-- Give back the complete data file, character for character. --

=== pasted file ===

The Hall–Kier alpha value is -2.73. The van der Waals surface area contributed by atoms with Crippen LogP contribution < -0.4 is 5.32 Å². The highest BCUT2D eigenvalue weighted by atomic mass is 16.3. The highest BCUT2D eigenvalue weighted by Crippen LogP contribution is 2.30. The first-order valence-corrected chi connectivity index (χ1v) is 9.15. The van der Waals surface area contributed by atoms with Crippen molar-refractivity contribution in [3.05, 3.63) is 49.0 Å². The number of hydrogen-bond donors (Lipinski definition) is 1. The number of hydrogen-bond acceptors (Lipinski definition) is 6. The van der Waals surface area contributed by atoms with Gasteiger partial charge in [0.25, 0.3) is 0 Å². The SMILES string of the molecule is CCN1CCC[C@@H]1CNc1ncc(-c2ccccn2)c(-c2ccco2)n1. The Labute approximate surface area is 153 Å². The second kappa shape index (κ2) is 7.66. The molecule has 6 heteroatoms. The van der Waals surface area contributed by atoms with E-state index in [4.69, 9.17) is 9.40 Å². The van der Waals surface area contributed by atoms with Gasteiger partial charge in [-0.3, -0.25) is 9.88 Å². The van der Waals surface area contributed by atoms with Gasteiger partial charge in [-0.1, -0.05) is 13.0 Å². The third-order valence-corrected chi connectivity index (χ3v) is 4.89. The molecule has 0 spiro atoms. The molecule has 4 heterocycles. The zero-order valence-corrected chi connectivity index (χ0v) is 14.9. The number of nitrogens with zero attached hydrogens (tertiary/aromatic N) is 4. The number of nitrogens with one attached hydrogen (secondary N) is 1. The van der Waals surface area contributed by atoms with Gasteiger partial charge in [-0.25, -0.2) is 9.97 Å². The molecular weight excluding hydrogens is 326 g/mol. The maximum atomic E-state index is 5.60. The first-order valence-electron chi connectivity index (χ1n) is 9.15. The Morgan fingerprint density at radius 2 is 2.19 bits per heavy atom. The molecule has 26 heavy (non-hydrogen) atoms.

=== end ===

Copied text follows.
The Hall–Kier alpha value is -2.73. The van der Waals surface area contributed by atoms with Crippen LogP contribution < -0.4 is 5.32 Å². The highest BCUT2D eigenvalue weighted by atomic mass is 16.3. The highest BCUT2D eigenvalue weighted by Crippen LogP contribution is 2.30. The first-order valence-corrected chi connectivity index (χ1v) is 9.15. The van der Waals surface area contributed by atoms with Crippen molar-refractivity contribution in [3.05, 3.63) is 49.0 Å². The number of hydrogen-bond donors (Lipinski definition) is 1. The number of hydrogen-bond acceptors (Lipinski definition) is 6. The van der Waals surface area contributed by atoms with Gasteiger partial charge in [0.25, 0.3) is 0 Å². The SMILES string of the molecule is CCN1CCC[C@@H]1CNc1ncc(-c2ccccn2)c(-c2ccco2)n1. The Labute approximate surface area is 153 Å². The second kappa shape index (κ2) is 7.66. The molecule has 6 heteroatoms. The van der Waals surface area contributed by atoms with E-state index in [4.69, 9.17) is 9.40 Å². The van der Waals surface area contributed by atoms with Gasteiger partial charge in [-0.3, -0.25) is 9.88 Å². The van der Waals surface area contributed by atoms with Gasteiger partial charge in [-0.1, -0.05) is 13.0 Å². The third-order valence-corrected chi connectivity index (χ3v) is 4.89. The molecule has 0 spiro atoms. The molecule has 4 heterocycles. The zero-order valence-corrected chi connectivity index (χ0v) is 14.9. The number of nitrogens with zero attached hydrogens (tertiary/aromatic N) is 4. The number of nitrogens with one attached hydrogen (secondary N) is 1. The van der Waals surface area contributed by atoms with Gasteiger partial charge in [-0.25, -0.2) is 9.97 Å². The molecular weight excluding hydrogens is 326 g/mol. The maximum atomic E-state index is 5.60. The first-order valence-electron chi connectivity index (χ1n) is 9.15. The Morgan fingerprint density at radius 2 is 2.19 bits per heavy atom. The molecule has 26 heavy (non-hydrogen) atoms.